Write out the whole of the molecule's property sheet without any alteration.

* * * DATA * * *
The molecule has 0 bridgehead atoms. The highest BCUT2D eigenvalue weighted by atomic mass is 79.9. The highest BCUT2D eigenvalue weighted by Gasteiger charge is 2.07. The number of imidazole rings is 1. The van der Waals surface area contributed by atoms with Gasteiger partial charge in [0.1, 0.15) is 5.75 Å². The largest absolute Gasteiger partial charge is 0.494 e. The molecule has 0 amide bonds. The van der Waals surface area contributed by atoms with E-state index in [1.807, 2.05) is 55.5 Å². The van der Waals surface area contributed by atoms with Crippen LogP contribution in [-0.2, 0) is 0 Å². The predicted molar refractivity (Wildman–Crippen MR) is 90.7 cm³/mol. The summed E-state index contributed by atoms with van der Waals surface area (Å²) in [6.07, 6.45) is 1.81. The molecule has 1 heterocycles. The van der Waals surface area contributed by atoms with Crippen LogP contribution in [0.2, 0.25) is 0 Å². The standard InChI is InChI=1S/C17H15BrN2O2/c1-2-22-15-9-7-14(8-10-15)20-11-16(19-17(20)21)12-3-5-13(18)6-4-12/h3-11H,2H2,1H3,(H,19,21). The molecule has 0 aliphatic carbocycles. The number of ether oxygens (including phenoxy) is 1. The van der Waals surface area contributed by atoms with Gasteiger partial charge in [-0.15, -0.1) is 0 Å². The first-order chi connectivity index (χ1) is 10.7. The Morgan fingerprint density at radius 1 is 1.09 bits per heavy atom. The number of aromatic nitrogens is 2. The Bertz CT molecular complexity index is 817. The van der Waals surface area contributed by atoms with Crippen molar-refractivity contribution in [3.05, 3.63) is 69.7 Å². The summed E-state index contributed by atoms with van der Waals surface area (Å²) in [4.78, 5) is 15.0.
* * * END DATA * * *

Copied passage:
The molecule has 0 bridgehead atoms. The highest BCUT2D eigenvalue weighted by atomic mass is 79.9. The highest BCUT2D eigenvalue weighted by Gasteiger charge is 2.07. The number of imidazole rings is 1. The van der Waals surface area contributed by atoms with Gasteiger partial charge in [0.1, 0.15) is 5.75 Å². The largest absolute Gasteiger partial charge is 0.494 e. The molecule has 0 amide bonds. The van der Waals surface area contributed by atoms with E-state index in [1.807, 2.05) is 55.5 Å². The van der Waals surface area contributed by atoms with Crippen LogP contribution in [-0.2, 0) is 0 Å². The predicted molar refractivity (Wildman–Crippen MR) is 90.7 cm³/mol. The summed E-state index contributed by atoms with van der Waals surface area (Å²) in [6.07, 6.45) is 1.81. The molecule has 1 heterocycles. The van der Waals surface area contributed by atoms with Crippen LogP contribution in [0.2, 0.25) is 0 Å². The standard InChI is InChI=1S/C17H15BrN2O2/c1-2-22-15-9-7-14(8-10-15)20-11-16(19-17(20)21)12-3-5-13(18)6-4-12/h3-11H,2H2,1H3,(H,19,21). The molecule has 0 aliphatic carbocycles. The number of ether oxygens (including phenoxy) is 1. The van der Waals surface area contributed by atoms with Gasteiger partial charge in [-0.15, -0.1) is 0 Å². The first-order chi connectivity index (χ1) is 10.7. The Morgan fingerprint density at radius 1 is 1.09 bits per heavy atom. The number of aromatic nitrogens is 2. The Bertz CT molecular complexity index is 817. The van der Waals surface area contributed by atoms with Crippen molar-refractivity contribution in [3.05, 3.63) is 69.7 Å². The summed E-state index contributed by atoms with van der Waals surface area (Å²) in [4.78, 5) is 15.0.